FRANKFORT — Two longtime Republican state senators face challengers in the May primary in part because of their stances on the expansion of gambling.
Sen. Alice Forgy Kerr, a Lexington senator whose district includes Keeneland and many horse farms, faces Andrew Roberts, a pro-gambling veterinarian, on Tuesday.
Sen. Tom Buford of Nicholasville, who has voted for allowing slots at the state's race tracks, faces Chad Crouch, an anti-gambling Wilmore marketing executive.
Both Kerr and Buford say their opponents are "one-issue" candidates.
Not so, say Roberts and Crouch.
Crouch, 39, said he's challenging the nearly 20-year incumbent because he says Buford is no longer a true conservative.
Roberts, 42, said he opted to run for the Senate 12th District seat because he cares about other issues besides the horse industry — such as protecting education from deep cuts and developing a sound economic development policy.
Roberts, according to the latest campaign finance reports, has raised more money than Kerr, 55. But Kerr had money in her campaign war chest from previous elections. Going into Tuesday's election, Roberts had $5,341 of cash on hand while Kerr had $13,478.
Roberts, who has never held elected office, has raised $45,615, much of that from the horse industry.
But Kerr said she has been good for the horse industry during her 11 years in the Senate.
"I am very much pro horse industry in Kentucky," Kerr said. "I'm just anti-slots. ... They will do more harm than good from a social standpoint."
Kerr said she supports allowing voters to decide through a referendum whether the state's race tracks should allow slot machines.
Roberts said he initially decided to run against Kerr because she rarely returned phone calls or spoke to him when he was on various state veterinary committees.
"She doesn't return phone calls and e-mails. She doesn't meet with people."
But Kerr said she has between 100,000 and 110,000 constituents and she tries to be available to all who ask to talk to her. She does not remember Roberts trying to meet with her.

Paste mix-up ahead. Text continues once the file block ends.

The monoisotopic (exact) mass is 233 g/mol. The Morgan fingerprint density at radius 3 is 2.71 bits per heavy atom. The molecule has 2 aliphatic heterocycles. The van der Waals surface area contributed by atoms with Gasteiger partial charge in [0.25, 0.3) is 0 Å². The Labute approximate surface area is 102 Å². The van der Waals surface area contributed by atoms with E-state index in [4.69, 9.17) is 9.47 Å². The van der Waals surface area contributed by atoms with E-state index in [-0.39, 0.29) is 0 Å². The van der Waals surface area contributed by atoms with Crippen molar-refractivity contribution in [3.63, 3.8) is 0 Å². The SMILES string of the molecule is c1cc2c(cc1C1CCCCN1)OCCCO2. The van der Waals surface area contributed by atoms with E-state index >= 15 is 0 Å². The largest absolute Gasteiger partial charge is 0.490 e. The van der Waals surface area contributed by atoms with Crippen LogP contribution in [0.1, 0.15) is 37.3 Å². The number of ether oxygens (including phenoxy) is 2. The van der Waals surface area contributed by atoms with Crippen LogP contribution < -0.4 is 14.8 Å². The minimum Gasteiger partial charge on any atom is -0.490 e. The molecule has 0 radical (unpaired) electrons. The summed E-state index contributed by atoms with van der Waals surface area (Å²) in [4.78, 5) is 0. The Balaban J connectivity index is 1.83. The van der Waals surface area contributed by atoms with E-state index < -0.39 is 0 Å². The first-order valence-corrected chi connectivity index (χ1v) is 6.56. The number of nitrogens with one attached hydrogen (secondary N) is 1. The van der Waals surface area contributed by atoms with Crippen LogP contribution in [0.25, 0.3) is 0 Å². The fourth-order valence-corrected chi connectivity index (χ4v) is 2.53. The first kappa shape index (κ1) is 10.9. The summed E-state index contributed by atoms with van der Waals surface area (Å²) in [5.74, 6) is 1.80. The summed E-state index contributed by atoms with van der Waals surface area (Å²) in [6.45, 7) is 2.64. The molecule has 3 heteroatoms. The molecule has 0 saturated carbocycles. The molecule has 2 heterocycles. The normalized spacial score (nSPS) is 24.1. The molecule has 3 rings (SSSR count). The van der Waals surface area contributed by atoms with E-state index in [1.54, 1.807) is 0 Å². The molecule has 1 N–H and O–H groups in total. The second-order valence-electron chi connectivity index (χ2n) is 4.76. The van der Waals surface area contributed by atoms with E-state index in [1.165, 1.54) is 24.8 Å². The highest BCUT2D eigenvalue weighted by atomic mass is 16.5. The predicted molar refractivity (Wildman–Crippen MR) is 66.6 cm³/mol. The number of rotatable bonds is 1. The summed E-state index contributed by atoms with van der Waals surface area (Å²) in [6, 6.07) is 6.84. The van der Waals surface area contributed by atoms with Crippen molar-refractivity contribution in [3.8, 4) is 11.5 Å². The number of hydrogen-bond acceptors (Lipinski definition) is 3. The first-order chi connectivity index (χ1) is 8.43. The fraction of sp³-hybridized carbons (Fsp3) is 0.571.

Kerr said she has held key leadership positions in the Senate over the past decade because she has good working relationships with Republicans and Democrats. She chairs the Senate Economic Development Tourism and Labor Committee.
Kerr noted her work on legislation that set some of the highest nutrition standards for school lunches in the country and another measure that would make it possible for poor women to receive breast cancer screenings.
But Roberts said it's time Fayette County had a state senator who understands economic development.
"I realize that the Lexington economy is headed for a very rocky 10 years if we don't do something soon," Roberts said. He said protecting green space and agricultural jobs is key.
Kerr touts using small-business tax credits as a way to stimulate the economy.
Jobs are also a top issue in the race for the 22nd Senate district, which includes Jessamine and parts of Fayette, Garrard and Boyle counties.
Buford has a campaign war chest of $181,000 heading into Tuesday's primary. Crouch has raised $31,000.
Crouch, who said Buford has not represented Republicans well, touts himself as the "real Republican" in the race. Buford counters that Crouch is a nice guy but is only in the race because of the deep pockets and generosity of those opposed to gambling.
Crouch, whose company created the Web site for the anti-gambling group Say No to Casinos, said slot machines would hurt Kentucky's horse industry. Slot machines are cheaper than horses or live racing, he said.
"Are there any horse tracks in Las Vegas?" Crouch said. "No. If they found a way where they could make money off it, don't you think they would have already built them?"
During a special legislative session last summer, the House passed a bill that would allow for video lottery terminals at tracks. The bill died in a Senate committee. Buford was the only Senate Republican to support it.
But Crouch said he isn't in the race just because of gambling. He said Buford's political allegiances have been questionable. Buford and his wife each gave $1,000 to Democratic Gov. Steve Beshear's re-election campaign in 2009.
"I began to feel not only unrepresented but misrepresented," Crouch said.
Buford, 60, admits he gave money to Beshear.
"Look, I'm not afraid of Democrats," Buford said.
He said he has been able to work with Democrats to get bills passed.
In 1996, Buford sponsored and got passed a bill that would require larger group insurance policies to cover autism-related treatments. A bill passed this year would expand that coverage.
He has also been able to acquire $450,000 for the Wilderness Trace Child Development Center in Danville and millions of dollars for road projects including the widening of Harrodsburg Road.
Crouch touts his experience as a small business owner. He said more needs to be done to help small businesses and support education.
Buford said he supports looking at reforming the state's tax system — which many say is antiquated — but only if it is "revenue neutral," meaning that it would not substantially raise taxes for any one group of people.
Crouch said he would be open to looking at ways to make the tax system more efficient and business friendly.